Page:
To underscore the strange spin on work-life balance in the new Apple TV Plus series “Severance,” cinematographer Jessica Lee Gagné worked closely with production designer Jeremy Hindle on a variety of subtle lighting choices to deliver a world of contrast to audiences.

In the sci-fi drama, which is currently streaming, workers at tech company Lumon Industries have agreed to be microchipped, dividing their memories between home and office.

The corporate world of Lumon is windowless and sparsely furnished, with stark white walls, a deep green carpet and four cubicles for new employee Mark, played by Adam Scott, and co-workers Helly (Britt Lower), Irving (John Turturro) and Dylan (Zach Cherry).

Gagné was able to find lighting cues and nuances in the script to offer variation in the overwhelming white office. “There were things like emergency lighting or a music-dance experience, and every little door they opened or space they used, we tried to make it as complex as possible.”

Though Patricia Arquette’s middle manager Harmony Cobel has a glass office, she doesn’t want to be seen. To show the murkiness of what Lumon is up to, the office was lit largely from outside windows. “In her space, purposely, her lights were always off,” Gagné says. Arquette requested a light well in the walls from Hindle to help soften the look, which the DP used as a subtle source of illumination. “I wanted to be able to do something where we didn’t just light her from above,” Gagné says. “I wanted more mood in her world.”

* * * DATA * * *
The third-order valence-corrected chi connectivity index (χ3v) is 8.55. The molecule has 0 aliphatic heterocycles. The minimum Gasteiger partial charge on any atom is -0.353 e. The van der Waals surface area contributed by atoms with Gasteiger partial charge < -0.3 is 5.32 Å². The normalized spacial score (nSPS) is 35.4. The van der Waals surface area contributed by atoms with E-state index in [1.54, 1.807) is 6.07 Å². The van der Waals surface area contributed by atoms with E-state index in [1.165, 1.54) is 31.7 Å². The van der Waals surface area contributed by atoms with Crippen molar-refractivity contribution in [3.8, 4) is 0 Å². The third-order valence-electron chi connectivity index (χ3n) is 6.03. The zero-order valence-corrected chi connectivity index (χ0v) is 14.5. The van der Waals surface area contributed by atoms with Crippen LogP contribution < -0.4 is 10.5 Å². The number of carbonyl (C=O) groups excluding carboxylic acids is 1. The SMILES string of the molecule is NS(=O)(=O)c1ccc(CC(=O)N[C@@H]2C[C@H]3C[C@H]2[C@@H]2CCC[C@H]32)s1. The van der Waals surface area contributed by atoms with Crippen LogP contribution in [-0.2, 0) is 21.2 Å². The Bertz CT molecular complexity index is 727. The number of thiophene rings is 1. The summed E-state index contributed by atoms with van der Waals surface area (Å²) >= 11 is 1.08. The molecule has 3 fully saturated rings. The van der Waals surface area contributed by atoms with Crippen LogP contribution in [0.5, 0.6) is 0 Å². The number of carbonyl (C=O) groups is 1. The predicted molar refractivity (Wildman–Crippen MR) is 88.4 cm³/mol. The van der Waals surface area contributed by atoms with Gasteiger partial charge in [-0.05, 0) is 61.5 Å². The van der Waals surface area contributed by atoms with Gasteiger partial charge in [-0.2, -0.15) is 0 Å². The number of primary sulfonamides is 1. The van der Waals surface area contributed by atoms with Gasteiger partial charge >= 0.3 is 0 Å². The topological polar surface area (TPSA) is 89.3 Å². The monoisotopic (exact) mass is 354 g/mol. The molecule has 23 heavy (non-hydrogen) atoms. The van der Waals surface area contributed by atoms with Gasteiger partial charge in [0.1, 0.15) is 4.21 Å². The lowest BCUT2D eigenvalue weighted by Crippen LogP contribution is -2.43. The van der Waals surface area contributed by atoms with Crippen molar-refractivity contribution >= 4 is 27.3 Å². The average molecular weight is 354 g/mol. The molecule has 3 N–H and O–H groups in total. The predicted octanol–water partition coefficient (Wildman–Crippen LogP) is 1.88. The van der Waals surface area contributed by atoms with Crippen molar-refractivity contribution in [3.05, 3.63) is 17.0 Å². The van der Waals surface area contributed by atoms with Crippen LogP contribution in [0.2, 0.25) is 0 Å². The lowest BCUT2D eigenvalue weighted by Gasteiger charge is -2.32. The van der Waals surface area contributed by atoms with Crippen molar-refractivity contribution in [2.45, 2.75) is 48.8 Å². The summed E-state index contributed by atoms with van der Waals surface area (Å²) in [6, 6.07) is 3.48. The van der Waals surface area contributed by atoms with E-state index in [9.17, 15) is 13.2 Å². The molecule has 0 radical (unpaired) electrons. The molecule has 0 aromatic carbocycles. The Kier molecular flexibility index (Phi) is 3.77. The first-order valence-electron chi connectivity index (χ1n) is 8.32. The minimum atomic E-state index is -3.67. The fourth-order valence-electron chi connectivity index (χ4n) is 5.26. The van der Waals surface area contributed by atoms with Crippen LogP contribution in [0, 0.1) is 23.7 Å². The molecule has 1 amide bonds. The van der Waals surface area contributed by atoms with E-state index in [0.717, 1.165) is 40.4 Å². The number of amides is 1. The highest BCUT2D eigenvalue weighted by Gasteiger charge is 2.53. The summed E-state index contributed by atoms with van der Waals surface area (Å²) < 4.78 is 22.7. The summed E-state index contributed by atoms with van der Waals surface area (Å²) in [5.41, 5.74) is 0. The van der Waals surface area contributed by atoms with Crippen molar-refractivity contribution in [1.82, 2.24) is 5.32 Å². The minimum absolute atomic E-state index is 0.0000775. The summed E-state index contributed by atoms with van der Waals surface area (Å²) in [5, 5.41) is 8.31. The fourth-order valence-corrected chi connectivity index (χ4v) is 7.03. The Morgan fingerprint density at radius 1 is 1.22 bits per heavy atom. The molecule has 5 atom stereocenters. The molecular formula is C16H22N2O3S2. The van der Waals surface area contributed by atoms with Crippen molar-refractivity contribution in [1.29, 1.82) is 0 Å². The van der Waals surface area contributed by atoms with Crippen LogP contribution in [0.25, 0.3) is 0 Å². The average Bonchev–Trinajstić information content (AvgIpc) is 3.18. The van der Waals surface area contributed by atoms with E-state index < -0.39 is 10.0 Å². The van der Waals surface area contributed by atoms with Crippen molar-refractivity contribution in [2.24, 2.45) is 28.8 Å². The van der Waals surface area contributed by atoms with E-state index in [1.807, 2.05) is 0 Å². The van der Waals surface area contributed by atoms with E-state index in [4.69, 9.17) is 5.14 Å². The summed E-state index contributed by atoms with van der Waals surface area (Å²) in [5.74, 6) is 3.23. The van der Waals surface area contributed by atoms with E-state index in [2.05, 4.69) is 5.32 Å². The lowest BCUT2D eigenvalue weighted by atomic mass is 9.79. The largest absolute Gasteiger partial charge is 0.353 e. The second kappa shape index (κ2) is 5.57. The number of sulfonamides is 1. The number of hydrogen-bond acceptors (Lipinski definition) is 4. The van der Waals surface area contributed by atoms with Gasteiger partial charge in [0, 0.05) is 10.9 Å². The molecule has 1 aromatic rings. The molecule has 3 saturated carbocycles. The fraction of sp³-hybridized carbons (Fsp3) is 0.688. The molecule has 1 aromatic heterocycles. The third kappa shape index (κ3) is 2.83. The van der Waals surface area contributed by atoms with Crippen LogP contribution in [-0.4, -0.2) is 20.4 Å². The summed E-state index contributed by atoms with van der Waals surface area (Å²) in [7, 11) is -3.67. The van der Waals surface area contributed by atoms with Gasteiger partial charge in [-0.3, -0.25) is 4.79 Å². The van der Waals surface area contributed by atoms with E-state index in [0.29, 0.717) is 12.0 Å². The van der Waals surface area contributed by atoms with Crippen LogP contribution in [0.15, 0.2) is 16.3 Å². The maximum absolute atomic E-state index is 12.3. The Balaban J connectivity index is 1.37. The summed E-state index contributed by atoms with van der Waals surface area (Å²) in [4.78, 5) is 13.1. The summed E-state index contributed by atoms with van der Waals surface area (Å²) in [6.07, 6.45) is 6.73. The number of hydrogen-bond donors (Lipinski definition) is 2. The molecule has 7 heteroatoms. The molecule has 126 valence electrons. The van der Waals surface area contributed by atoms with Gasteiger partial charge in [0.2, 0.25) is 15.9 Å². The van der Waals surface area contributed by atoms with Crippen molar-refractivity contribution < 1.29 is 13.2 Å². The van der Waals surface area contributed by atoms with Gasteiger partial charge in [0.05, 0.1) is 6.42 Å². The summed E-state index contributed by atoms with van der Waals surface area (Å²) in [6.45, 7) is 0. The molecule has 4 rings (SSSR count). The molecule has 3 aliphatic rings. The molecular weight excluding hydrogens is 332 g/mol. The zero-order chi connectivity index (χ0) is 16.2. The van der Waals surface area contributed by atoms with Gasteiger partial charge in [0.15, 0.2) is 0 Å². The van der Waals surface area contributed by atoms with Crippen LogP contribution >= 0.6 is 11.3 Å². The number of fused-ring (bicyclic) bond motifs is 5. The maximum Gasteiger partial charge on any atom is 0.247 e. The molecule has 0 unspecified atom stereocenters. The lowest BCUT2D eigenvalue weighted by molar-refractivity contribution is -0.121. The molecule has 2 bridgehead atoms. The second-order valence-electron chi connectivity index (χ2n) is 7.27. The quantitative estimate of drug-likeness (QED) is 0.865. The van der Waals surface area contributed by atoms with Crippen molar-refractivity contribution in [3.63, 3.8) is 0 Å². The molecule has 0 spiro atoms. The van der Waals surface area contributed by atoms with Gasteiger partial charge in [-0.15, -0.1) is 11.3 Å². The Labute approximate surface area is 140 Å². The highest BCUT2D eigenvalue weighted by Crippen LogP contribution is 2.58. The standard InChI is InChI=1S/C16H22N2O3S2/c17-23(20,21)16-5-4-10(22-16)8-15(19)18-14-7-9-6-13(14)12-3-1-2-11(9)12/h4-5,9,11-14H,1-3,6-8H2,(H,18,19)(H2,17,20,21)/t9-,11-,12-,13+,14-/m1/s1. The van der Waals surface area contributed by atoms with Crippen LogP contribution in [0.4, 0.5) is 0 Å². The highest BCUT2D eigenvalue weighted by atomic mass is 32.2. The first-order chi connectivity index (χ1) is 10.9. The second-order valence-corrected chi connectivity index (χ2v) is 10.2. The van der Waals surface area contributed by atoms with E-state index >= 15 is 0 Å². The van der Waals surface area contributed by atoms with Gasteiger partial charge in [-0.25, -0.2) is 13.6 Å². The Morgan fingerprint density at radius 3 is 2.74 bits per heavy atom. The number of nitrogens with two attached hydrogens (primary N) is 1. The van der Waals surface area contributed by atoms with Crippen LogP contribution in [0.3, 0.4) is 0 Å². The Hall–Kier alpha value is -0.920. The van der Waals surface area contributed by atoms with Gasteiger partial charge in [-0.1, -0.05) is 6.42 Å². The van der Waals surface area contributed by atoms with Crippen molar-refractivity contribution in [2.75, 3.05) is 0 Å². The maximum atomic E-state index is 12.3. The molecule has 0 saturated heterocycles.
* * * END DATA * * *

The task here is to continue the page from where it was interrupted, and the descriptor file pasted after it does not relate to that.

Gagné admits the white wall space was scary, so she went through numerous camera tests to see how contrast would work against the white and how color would pop. In pre-viz, she says, “we made mini sets and test-shot them to see where we landed.” She settled on the Sony Venice digital camera, which was particularly helpful for highlighting color, especially if audiences watched the show in HDR.

To suggest the difference between work and home, Gagné explains that lighting outside the Lumon sets would be less harsh and infer the characters’ choices. Mark’s house, for instance, was practically lit and ambient, because he was the kind of person who would turn lights on depending on the room he was in. “We made it a mood,” she says. “His place was about stripping down the layers, and we had a couple of [lighting] details to give it shape.”